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Sunday, September 20, 2015

1975.03.17 Led Zeppelin Seattle (Soundboard) Haven't We Met Somewhere Before

Led Zeppelin
Live at Center Coliseum 
Seattle, March 17th 1975
Haven't We Met Somewhere Before

Here is the link

101. Rock And Roll
102. Sick Again
103. Over The Hills And Far Away
104. In My Time Of Dying
105. The Song Remains The Same
106. The Rain Song
107. Kashmir

201. No Quarter
202. Trampled Underfoot
203. Moby Dick

301. Dazed And Confused
302. Stairway To Heaven
303. Whole Lotta Love
304. Black Dog

A really superb show from the 1975 Tour. The sound is great and the playing is excellent. Robert is in decent voice and the band is on a roll! No Quarter and Dazed And Confused are some of the best versions ever, and he opening numbers are really powerful. The earlier shows on the tour like the New York shows were long, but the marathons were generally played at 1973 length (No Quarter never exceeding twenty minutes, Dazed never exceeding thirty). In the west coast shows Zeppelin expands the numbers to where a thirty minute No Quarter and a forty-minute Dazed And Confused are routine. More highlights include something happening onstage after Bonham's drum solo, which causes Plant to start singing lines from Max Bygraves' "You're A Pink Toothbrush". This song is nothing more than Plant singing what appears to be a commercial jingle. It has only 10 seconds but it's funny!

Press Review: Squeeze all the air out of a three-hour Led Zeppelin concert at the Coliseum and you might have an hour of music and visual effects worth your attention.

Nevertheless, a sellout crowd that broke four plate-glass doors and brought a two-feet-deep stack of counterfeit tickets gust to get into the place, sat spellbound, despite the fact that ushers and police relieved them of the equivalent of a green garbage dumpster full of booze.
Led Zeppelin's appeal might be explained by the fact that they're known in the trade as a "street band," meaning that their following precedes critical attention by about two years.

Credit for such audience appeal belongs in large part to the band's singer, Robert Plant. Plant's ability to sing and play with, rather than to, a crowd is rare in this business.

Several years ago, when it was the custom to have chairs at rock concerts, people at the rear of the Pacific Coliseum in Vancouver, B.C., began chanting "Please sit down!" to those blocking their view. Plant picked up on the chant, the band improvised a song, and a perennial concert hassle was thus resolved.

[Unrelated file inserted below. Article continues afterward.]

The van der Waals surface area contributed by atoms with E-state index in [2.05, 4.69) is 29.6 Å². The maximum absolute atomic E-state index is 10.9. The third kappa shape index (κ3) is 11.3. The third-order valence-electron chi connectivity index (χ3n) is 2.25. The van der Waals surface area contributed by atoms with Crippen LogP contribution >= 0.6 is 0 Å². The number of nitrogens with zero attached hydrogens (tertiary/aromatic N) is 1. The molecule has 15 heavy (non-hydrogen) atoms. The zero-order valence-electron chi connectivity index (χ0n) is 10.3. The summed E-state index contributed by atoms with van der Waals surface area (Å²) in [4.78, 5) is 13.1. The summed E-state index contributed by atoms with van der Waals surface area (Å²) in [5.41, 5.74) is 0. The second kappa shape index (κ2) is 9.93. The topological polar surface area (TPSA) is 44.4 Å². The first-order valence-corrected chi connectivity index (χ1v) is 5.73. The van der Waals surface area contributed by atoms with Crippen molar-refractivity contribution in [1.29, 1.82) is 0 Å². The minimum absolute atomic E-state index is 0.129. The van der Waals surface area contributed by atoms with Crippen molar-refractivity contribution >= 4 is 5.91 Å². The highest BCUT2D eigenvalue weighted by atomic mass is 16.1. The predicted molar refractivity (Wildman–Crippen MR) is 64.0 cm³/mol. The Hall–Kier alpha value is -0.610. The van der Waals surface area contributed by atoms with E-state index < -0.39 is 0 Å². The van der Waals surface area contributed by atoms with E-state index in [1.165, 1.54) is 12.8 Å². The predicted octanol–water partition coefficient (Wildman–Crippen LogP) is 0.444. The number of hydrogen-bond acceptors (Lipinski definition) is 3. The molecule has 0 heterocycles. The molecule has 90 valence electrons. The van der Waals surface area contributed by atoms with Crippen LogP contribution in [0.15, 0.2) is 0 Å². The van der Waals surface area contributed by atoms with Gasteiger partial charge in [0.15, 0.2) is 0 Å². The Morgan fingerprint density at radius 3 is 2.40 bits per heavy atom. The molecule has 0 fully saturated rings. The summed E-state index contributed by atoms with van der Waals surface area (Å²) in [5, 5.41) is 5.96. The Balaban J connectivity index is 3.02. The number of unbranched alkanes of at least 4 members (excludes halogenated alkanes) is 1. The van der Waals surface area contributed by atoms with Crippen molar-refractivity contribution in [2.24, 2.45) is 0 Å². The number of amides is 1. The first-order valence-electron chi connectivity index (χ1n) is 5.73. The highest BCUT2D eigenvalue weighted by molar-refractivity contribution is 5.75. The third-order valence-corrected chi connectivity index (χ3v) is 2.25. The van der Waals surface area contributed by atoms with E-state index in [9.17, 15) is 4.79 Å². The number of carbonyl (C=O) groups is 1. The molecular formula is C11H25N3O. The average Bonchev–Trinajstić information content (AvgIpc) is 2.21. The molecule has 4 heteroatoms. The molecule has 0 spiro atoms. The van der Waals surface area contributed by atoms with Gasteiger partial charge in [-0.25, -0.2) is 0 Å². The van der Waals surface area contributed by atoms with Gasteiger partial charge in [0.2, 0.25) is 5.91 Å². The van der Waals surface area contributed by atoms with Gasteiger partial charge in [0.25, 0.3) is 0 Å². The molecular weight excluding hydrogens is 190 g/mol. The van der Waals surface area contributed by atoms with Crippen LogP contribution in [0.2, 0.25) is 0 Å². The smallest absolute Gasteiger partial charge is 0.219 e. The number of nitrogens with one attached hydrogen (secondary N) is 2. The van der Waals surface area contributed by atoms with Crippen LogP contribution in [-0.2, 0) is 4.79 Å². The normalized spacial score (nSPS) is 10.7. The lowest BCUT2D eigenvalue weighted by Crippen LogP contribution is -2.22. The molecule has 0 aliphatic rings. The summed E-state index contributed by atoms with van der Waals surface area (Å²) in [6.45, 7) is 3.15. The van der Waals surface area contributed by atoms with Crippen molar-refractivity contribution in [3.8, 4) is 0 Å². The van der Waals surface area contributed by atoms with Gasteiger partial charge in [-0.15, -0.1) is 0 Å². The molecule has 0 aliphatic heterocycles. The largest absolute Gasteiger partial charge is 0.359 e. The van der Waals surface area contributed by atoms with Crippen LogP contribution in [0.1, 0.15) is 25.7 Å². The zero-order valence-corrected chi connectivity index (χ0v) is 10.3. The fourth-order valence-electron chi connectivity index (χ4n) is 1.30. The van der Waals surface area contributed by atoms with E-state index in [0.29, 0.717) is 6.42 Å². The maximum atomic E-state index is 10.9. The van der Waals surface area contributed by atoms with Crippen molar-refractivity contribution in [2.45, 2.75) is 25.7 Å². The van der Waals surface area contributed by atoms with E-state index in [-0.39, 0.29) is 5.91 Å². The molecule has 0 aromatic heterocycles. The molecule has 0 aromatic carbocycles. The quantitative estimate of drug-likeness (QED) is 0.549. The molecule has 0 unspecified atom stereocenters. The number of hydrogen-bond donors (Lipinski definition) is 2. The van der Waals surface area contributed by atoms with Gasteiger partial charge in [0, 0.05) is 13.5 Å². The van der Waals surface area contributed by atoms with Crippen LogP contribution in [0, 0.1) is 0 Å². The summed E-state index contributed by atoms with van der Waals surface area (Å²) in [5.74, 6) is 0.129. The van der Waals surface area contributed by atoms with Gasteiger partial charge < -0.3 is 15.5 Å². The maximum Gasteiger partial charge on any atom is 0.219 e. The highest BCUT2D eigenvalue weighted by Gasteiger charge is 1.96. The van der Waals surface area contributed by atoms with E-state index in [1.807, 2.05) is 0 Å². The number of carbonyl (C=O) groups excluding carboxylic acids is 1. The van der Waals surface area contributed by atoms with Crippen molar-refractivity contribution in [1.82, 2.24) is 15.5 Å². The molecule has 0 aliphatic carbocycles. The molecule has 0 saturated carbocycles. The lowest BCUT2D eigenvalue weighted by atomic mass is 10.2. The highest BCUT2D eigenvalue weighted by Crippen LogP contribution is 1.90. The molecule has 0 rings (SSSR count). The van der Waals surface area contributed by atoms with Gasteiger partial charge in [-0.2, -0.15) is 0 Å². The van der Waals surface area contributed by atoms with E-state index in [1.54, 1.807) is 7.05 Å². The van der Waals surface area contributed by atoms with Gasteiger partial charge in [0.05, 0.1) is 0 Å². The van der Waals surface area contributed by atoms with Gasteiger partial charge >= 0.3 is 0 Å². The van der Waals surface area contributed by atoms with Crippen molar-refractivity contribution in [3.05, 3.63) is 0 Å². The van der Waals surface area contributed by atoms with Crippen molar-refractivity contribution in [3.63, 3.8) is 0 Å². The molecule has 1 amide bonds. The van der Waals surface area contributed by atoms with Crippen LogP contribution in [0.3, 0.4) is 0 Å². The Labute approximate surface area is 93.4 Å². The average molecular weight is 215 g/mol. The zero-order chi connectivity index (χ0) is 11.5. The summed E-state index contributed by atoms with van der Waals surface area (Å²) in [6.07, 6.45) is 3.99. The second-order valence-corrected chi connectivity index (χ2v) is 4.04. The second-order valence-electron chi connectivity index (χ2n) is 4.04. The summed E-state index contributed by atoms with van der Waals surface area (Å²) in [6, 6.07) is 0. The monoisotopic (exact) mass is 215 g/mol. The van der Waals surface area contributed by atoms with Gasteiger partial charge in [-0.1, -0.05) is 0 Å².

Supporting Plant's howling vocal S were lead guitarist Jimmy Page, on Les Paul and double-necked 12-and-six-stringed guitars, John Paul Jones on bass guitar, mellotron, and piano, and John Bonham on drums.

The band introduced four songs from its new double album, titled "Physical Graffiti". These included "Sick Again," a rocker, "In My Time of Dying," a spooky tune called "Kashmir" and the album's new single "Trampled Underfoot"

A better chunk of the hour that makes LZ worth the price of admission was occupied by "Dazed and Confused," one of the band's earliest songs, and the rock classic "Stairway to Heaven."

In between these two was a medley rendition of "Woodstock" which featured Page playing his guitar with a violin bow and dynamic visual effects capped by three laser beams emanating from the stage and, terminating high above the opposite end of the Coliseum.

As the band went onto its encore, Plant remarked to the audience, "You were fantastic, so were we". (BY D. P. BOND, March 1975)

EV has finally released one of the SBs from thetwo Seattle ’75 shows that were rumored to fall into the label’s hands a long time ago. The quality of the SB is what we could expect from similar past '75 SB releases. It is generally excellent and well balanced, although Jonsey's bass sounds a bit too conspicuous in the SB for my taste. There is no immediately noticeable gap or drop in the tape. Unlike the audience recording of the show, “Rock And Roll” does not cut in but starts from the beginning. A minor complaint is that Discs 1 and 2 end abruptly rather than smoothly fading out. The SB reaffirms that the first '75 Seattle show was an excellent one from the '75 standard. There are a number of moments showing that the instrumental trio were inspired at the show. Robert's voice is also very strong. The subtitle came from the song a snippet of which Robert sang before the band started “Dazed And Confused.” The cover artwork for the title reproducing that for the old LP boot release of the Seattle '73.7.17 show is not very imaginative, but I found that the changing "V 1/2" to "VI 1/2" was witty. All in all, this is another surprising release by EV of a unveiled SB from one of the great shows in the band’s ‘75 tour. The 6CD set limited to 200 copies comes with bonus 3 CDs featuring a very good audience recording of the same show. However, I doubt that it is any better than what we already had. I now very much hope that the label would also release a SB from the more legendary second '75 Seattle show!

1 comment:

  1. If you ever need a show let me know i have every bootleg and also made covers for all took me yrs i had a buddy i met u lived in England some shows are still shn shows but found many good shows from other tradeing sites over the years my wife thinks im nuts because i have so many bootlegs but she'll never understand and i dont bother lol .Dave Rochester New York